(2) Me neither. I can't "understand" (for lack of a better word) your preferences on the gut level, but I understand that there is no phase transition between your and my preferences, they are in the same class, yours being more general.

This seems isomorphic to the mainstream debate, in academic philosophy, over whether one can be harmed by things happening after one's death; in other words, precisely how do one's preferences (for certain states of affairs) after one's death work?


"Third, what is the case for and the case against the harm thesis, the claim that death can harm the individual who dies, and the posthumous harm thesis, according to which events that occur after an individual dies can still harm that individual?"

Hm. I think worrying about whether something can "harm" a dead person carries much more semantic baggage, so the key ideas will probably be different.

Good point. I think the main similarity derives from a specific understanding/definition of harm that holds that harming another is acting counter to another's preferences, in some sense. In that way then, it's similar to (the OP's trouble in getting his interlocutors to understand) preferences being sustained after one's death.

Huh. I just wrote a little blurb about this yesterday. Many individual's utility functions include terms for things that exist outside of themselves. It's trivially simple for one's utility function to be fulfilled by ensuring those things continue even after the person ends.


I think there might be a linguistic confusion behind this more than anything else and you probably agree with our friends more than you think. All of the reframings here I think can be countered by claiming that you're buying fuzzies in the present by believing you're affecting things in the spatial or temporal distance. It all comes down to definitions of this distance. Some people would argue only the present exists, how can you value something that doesn't exist? I think this kind of confusion is related.

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I am reluctantly someone who pretty much doesn't care about what happens after I die. This is a position I that I don't necessarily endorse, and if I could easily self-modify into the sort of person who did care I would.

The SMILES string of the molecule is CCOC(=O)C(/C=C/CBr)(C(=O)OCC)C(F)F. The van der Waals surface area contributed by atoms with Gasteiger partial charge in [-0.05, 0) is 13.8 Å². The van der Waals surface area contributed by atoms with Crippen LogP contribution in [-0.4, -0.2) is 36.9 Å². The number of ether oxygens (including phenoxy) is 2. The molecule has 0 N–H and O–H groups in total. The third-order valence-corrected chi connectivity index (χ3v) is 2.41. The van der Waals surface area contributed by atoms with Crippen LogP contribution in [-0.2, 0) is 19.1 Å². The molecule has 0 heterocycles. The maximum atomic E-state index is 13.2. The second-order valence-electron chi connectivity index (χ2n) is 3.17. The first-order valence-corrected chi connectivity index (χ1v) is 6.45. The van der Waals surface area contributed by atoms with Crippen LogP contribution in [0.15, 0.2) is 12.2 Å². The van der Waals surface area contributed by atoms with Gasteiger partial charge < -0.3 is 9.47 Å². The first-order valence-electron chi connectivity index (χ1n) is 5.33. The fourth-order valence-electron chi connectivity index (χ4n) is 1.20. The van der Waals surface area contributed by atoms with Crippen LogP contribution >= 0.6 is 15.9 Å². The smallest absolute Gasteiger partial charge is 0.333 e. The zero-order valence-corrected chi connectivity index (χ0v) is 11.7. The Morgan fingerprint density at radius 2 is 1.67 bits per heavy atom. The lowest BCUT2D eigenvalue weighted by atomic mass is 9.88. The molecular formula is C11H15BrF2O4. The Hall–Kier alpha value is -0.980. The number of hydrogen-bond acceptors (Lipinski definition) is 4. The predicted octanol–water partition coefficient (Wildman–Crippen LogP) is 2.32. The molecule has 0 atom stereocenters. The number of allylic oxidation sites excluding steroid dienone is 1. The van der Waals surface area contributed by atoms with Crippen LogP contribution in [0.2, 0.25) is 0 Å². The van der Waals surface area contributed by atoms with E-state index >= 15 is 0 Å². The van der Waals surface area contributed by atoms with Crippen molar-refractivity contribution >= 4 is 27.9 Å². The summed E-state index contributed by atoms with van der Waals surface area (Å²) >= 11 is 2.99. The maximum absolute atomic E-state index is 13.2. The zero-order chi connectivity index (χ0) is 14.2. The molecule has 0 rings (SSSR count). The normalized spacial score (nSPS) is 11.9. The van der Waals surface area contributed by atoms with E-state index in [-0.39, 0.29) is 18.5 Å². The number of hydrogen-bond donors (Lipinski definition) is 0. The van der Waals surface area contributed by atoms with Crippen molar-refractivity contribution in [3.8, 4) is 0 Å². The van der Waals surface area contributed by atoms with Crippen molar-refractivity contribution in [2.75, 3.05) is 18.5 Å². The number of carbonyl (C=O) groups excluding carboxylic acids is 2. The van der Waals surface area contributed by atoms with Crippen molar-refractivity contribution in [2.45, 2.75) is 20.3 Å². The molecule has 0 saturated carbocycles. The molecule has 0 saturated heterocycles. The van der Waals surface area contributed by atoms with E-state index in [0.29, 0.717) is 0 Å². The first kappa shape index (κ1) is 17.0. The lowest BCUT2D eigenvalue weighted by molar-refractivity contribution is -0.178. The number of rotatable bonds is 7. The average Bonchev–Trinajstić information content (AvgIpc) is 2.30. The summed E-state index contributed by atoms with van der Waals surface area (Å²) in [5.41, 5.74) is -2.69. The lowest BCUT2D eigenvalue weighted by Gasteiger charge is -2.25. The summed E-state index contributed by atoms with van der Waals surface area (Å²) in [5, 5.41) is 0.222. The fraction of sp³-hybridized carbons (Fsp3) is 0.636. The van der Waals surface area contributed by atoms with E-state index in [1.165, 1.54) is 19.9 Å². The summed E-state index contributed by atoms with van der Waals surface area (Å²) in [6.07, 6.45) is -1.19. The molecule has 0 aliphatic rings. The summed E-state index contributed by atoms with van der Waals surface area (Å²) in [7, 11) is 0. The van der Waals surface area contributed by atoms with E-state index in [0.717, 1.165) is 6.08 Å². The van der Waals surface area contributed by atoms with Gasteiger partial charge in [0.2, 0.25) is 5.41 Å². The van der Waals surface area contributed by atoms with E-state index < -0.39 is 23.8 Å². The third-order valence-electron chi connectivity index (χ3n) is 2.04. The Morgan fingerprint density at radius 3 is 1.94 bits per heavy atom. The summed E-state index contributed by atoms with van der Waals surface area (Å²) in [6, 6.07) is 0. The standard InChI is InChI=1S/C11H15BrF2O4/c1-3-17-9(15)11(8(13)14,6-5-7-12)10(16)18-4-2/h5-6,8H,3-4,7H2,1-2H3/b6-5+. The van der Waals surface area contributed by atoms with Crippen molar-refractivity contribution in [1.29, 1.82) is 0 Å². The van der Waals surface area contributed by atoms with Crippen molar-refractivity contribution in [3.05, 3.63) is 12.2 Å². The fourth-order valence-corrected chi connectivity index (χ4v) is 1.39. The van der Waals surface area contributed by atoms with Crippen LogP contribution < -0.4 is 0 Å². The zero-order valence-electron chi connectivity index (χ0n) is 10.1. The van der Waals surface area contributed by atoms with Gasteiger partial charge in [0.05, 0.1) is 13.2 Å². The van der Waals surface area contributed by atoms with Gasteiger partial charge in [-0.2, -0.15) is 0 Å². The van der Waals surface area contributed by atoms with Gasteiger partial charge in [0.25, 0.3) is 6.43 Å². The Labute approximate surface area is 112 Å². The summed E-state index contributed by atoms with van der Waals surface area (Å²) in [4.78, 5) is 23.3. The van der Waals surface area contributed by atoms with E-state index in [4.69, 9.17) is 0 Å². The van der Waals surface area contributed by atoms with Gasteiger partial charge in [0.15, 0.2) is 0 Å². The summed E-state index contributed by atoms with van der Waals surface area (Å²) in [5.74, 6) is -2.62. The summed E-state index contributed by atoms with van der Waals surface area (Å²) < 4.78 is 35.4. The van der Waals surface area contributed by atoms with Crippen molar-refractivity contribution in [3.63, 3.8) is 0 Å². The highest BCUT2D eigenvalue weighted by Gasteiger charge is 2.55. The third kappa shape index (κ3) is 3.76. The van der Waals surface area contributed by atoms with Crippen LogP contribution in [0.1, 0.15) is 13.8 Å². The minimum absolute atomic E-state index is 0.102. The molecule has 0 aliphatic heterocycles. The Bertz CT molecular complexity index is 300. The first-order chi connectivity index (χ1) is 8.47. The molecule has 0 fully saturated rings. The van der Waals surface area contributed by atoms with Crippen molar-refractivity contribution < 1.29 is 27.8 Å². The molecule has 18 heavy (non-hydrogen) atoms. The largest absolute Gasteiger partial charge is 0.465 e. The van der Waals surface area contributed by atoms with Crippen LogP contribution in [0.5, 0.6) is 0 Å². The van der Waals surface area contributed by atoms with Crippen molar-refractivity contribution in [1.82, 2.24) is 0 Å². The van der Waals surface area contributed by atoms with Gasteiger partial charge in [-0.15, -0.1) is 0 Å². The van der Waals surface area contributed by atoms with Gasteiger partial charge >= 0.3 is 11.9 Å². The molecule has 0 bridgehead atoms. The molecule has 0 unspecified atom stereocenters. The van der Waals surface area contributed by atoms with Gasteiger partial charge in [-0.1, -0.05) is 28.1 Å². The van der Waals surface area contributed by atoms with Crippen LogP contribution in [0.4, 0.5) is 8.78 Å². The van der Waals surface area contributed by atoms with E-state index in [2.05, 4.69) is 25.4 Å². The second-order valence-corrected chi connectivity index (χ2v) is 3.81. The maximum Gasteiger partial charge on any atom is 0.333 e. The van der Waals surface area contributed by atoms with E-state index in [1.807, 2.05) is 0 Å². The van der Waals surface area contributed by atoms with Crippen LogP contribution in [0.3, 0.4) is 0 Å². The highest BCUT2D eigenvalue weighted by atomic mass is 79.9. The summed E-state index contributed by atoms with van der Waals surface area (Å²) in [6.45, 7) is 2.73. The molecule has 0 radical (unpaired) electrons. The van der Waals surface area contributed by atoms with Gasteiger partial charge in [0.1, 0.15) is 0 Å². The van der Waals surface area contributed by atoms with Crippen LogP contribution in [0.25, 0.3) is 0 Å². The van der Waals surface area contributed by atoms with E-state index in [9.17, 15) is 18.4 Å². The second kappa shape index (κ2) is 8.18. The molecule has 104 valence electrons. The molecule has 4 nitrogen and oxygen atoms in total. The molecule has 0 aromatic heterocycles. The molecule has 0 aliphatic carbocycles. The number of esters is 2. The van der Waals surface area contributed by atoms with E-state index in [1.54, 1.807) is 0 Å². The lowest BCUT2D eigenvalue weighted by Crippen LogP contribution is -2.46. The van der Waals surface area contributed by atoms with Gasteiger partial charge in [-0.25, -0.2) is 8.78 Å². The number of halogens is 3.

I don't think this makes me a monster. I basically behave the same way as people who claim they do care about what happens after they die. That is, I have plans for what happens to my assets if I die. I have life insurance ("free" through work) that pays to my wife if I die. I wouldn't take a billion dollars on the condition that a third world country would blow up the day after I died.

As you say, though, it's "me-of-the-present" that cares about these things. With the self-modification bit above, really what I mean is "I'd like to self-modify into the sort of person who could say that I cared about what happens after I die and not feel compelled to clarify that I really mean that I think good things are good and that acting as if I cared about good things continuing to happen after I die is probably a better strategy to keep good things happening while I'm alive."

Well, the answer is simple to me : the well-being and happiness of other persons, especially my relatives and my friends, but also other humans in general are part of my terminal values. So I care about what will happen to them after I die, as long as they'll be alive. But I don't care much about what would happen after all humanity is wiped out, if that were to happen.


The original debate appeared to be limited to "Live forever" or "Dead forever" and if this was intentional, and we are intentionally ignoring the possibility of death not being permanent because that would be fighting the hypothetical, then the point below is irrelevant.

However, if we should consider the possibility that after a death a person might have a chance of being resurrected by a future sapient, then at that point, keeping future sapients alive might have potential value to that person, even if they didn't care about things that happened when they were dead.

Edit: The second paragraph was originally written in the first person, but it sounded off when I reread it, so I changed the grammar and added slightly more detail.

You could simulate a debate with someone here taking the opposite point of view. Or better yet, you could take the opposite point of view and here someone else carry the argument.